TNN | Feb 2, 2012, 05.06AM IST LUCKNOW: A month has finished since the forest officials began efforts to trap the prowling tiger in Kakori. However, no success has come their way yet. The forest officials are still camping in the area. The department is being assisted by a team from the Wildlife Trust of India (WTI) as well. The WTI team had joined the operation on January 10 to provide technical assistance to the forest department to trap the tiger. However, neither department nor WTI team has been able to locate the tiger. The sources in the department claim that it has cost government a good amount of money already. "And an additional amount has been asked for too," said sources. The last kill made by the tiger, about two days back, was located 2 km away from the CISH campus, where the tiger had taken refuge for the last 20 days or so. It indicated that the feline could have moved away from the spot. On Wednesday, however, the forest department could not find out the current location of the big cat. The department has planned to lay one big net to trap the wandering tiger, as enclosures have proved to be almost futile. The enclosures have been put at the same place where the tiger had killed a blue bull, inside the CISH campus. "We had set up a 'machaan' also but the tiger did not come out of the dense cover. It had instead dragged the kill inside the forest area," said a forest official in Kakori. The tiger is believed to have strayed from south Kheri and covered more than 250 km, to have reached its present location. The operation seems to be heading the same way, as the one in 2009, in which a stray tigress from Pilibhit was shot dead, after forest department failed to trap it safely. Meanwhile, the change of guard at the forest department might give the operation a fresh lease of life. Chief wildlife warden (CWW) B K Patnaik retired on Tuesday. Mohammad Ehsan has taken the charge of CWW now.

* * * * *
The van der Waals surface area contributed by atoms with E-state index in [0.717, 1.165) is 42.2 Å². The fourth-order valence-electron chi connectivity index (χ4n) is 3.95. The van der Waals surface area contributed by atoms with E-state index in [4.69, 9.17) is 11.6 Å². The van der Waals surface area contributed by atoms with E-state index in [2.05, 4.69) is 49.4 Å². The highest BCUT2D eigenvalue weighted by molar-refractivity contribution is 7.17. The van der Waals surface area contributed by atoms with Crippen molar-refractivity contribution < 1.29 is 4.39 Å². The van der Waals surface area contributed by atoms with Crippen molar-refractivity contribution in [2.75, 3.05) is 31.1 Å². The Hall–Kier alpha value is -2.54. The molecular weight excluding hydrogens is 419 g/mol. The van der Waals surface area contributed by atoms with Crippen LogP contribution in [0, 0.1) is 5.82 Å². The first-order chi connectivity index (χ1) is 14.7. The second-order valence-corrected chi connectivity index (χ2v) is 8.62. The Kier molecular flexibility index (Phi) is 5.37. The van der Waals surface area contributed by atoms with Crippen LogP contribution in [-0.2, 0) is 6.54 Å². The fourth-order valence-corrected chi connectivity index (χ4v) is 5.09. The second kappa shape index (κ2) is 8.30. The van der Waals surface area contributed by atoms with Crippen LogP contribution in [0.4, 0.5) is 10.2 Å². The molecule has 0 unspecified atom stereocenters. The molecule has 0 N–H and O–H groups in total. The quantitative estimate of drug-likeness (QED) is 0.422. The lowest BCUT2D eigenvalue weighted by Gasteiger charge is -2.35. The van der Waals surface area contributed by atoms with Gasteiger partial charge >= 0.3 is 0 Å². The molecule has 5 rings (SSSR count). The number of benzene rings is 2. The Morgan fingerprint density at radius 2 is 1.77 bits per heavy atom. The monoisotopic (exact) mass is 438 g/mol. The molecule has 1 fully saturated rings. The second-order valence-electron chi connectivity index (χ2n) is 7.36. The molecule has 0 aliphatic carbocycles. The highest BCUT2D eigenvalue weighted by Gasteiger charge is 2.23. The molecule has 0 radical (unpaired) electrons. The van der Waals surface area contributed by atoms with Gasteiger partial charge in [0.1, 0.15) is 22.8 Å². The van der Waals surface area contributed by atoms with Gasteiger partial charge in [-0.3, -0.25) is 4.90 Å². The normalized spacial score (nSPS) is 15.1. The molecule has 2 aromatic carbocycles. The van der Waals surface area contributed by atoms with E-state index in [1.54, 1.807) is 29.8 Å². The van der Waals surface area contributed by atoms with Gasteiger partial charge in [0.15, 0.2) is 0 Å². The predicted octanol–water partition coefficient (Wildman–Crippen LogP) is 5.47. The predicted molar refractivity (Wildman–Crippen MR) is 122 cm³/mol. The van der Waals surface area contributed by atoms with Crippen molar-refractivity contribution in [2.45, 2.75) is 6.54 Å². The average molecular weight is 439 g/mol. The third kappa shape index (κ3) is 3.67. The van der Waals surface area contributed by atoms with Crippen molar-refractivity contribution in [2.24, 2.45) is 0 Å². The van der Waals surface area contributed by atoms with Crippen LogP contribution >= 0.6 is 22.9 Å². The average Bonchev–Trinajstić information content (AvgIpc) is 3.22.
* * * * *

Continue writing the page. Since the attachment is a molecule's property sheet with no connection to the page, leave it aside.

Wildlife Institute team probes death of tiger cubs

TNN | Feb 1, 2012, 11.10PM IST KANPUR: A two-member team from Wildlife Institute of India (WII) visited Kanpur zoo on Wednesday to ascertain why the tiger cubs died of kidney failure. The team had been sent by the Central Zoo Authority (CZA), which is probing the matter as to how did the three tiger cubs born to Tigress Trusha died of a similar disease. The cubs were born on May 30 last year but died one after the other. The post-mortem examinations of all the three cubs had one thing in common. The cause of death was renal failure. The team members inspected the enclosures of the tiger cubs. Pradeep K Malik and Pradeep Chandra Tyagi, the two scientists from WII inspected Kanpur zoo and stated the conditions to be satisfactory. Talking to mediapersons on Wednesday evening, the two scientists mentioned that they were satisfied with the condition of the enclosures. There are ample chances of improvement, they added. The WII scientists also saw the IVRI reports which stated that the tiger cubs had died due to kidney failure. It was to be probed how the cubs contracted the disease. "We will talk to scientists in Indian Veterinary Research Institute (IVRI) to know why the cubs contracted infection in the kidneys. We will seek a detailed report from them," Malik said. Zoo director K Praveen Rao said that the scientists from WII, Dehradun, saw the enclosure of the tiger cubs and suggested that improvements can be made. The two scientists spoke to the zoo veterinarians and discussed with them how the cubs contracted infection in the kidneys.